New England’s Portfolio of Quarterbacks Being Tested
For years, it was almost a moot point as to who was Tom Brady’s backup quarterback in New England. Brady. Since missing pretty much all of the 2008 season with a torn ACL, Brady has played in every single game for the Patriots since then.
But with Brady’s four-game suspension to start the season – coupled with recent injuries at the position – the quarterback depth chart for the Patriots is at a point where it finally does bear watching:
Tom Brady — No matter which way you spin it, Tom Brady is still one of the best quarterbacks in the game. Watching him play the quarterback position is like witnessing Michelangelo paint the Sistine Chapel. His mechanics are flawless. His throws are accurate, decisive, perfectly-timed, and delivered with the perfect amount of velocity. In 2015, he led the league in touchdown passes (36), threw the second fewest interceptions (7) among the top 25 quarterbacks, and finished third in passing yards (4,770). Make no mistake: no matter how well Jimmy Garoppolo might be playing, Brady is still the starting quarterback of the Patriots, and that job is his for as long as he wants. Once he comes back from his four game suspension, it seems almost inevitable that he’ll use the anger and frustration that’s undoubtedly been pent up over these last few weeks, and start eviscerating every opponent who plays New England.
Jimmy Garoppolo — Fans inside and outside of New England had almost no idea what to expect from Jimmy Garoppolo, when it was his time to take over the starting quarterback job for the Patriots while Brady served his suspension. Over the past two seasons, he only appeared in a total of four regular season games, either playing as “mop up duty” during lopsided games or meaningless Week 17 contests. But for the six quarters most meaningful quarters of his career in 2016, he was fantastic. Playing on the road in Arizona, against one of the best secondaries in the NFL, Garoppolo completed almost 73% of his passes, throwing for 264 yards and a touchdown. Last week, against Miami, he was carving up the Dolphins defense before leaving the game in the second quarter with a right shoulder injury. In just one half, he threw for 234 yards and three touchdowns. The Patriots have to be ecstatic with what he’s shown so far. The bigger question is whether Garoppolo is willing to wait to become the Patriots starting quarterback once Brady retires, or if he’ll start getting the urge to become the starting quarterback elsewhere in the NFL.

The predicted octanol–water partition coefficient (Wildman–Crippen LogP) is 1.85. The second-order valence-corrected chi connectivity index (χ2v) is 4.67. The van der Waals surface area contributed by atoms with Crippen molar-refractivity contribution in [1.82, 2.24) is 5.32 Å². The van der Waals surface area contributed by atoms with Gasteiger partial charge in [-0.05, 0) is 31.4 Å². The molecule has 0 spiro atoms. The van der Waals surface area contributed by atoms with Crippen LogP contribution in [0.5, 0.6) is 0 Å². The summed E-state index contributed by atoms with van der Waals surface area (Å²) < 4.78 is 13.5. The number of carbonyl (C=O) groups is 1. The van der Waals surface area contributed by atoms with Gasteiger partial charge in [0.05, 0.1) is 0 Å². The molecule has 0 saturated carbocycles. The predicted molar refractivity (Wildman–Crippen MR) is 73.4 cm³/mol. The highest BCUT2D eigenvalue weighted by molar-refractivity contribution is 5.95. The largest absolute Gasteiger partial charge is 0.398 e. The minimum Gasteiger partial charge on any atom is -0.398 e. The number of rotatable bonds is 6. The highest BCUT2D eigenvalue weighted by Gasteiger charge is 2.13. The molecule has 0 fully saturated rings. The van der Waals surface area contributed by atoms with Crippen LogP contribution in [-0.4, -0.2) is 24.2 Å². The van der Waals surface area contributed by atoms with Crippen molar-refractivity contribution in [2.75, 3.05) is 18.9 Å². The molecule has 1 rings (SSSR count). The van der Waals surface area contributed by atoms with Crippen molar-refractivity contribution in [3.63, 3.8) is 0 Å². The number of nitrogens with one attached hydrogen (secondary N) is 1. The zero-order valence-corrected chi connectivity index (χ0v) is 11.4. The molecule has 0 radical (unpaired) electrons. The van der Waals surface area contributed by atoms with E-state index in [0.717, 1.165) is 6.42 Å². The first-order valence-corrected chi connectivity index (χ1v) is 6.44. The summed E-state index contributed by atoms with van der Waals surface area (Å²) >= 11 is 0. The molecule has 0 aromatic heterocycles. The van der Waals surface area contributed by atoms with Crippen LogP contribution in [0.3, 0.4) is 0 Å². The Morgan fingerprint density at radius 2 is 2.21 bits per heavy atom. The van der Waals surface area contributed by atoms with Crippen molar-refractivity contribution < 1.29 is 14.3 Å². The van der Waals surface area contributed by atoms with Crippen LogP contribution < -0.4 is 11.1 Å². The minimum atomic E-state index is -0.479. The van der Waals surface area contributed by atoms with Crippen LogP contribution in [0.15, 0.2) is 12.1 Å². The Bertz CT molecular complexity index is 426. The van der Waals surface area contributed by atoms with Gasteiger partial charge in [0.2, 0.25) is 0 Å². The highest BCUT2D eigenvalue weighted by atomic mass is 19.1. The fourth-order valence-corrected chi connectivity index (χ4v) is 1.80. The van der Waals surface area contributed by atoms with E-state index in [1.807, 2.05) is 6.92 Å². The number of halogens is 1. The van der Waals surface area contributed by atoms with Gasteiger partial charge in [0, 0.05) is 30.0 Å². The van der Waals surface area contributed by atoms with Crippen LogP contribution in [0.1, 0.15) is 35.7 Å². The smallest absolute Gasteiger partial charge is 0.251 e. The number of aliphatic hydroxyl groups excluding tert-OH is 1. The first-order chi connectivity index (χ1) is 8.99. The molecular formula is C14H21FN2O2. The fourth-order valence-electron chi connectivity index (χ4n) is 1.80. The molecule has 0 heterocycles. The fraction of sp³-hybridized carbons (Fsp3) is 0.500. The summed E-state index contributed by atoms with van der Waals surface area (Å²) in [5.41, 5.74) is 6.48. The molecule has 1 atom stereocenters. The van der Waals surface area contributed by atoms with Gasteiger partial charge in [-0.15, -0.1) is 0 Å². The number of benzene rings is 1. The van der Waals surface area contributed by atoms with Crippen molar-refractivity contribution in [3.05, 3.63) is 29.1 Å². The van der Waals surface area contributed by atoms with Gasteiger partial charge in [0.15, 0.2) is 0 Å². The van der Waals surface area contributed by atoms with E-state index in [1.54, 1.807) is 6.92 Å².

Jacoby Brissett — the next man up at quarterback for New England, while Brady is still out and Garoppolo is injured. Jacoby Brissett was the Patriots third round pick in the 2016 NFL Draft, out of North Carolina State University. From a physical standpoint, Brissett is easily the most gifted quarterback on the Patriots roster. He’s got the rugged frame (standing 6’4 and 235lbs), big arm, and dual-threat ability to pick up big chunks of yards with his feet. But don’t expect the Patriots offense to operate with the same level of efficiency under Brissett as it did with Garoppolo. Brissett is still very raw, and needs time to really understand and master the nuances of the quarterback position. Similar to guys like Matt Cassell, Brian Hoyer, and even Garoppolo, Brissett is more of a long-term project that the Patriots are likely trying to develop into a starter — or a prime trade asset — over the long term.
Julian Edelman — As of right now, slot receiver extraordinare Julian Edelman is actually the Patriots fourth — and “emergency” — quarterback. Edelman actually grew up playing quarterback through high school and college, and didn’t transition to wide receiver until his college career was over. In college, at Kent State University, Edelman was a three-year starter at quarterback. In 2008, during his senior year, Edelman completed 56% of his passes, and threw for 1,820 yards and 13 touchdowns.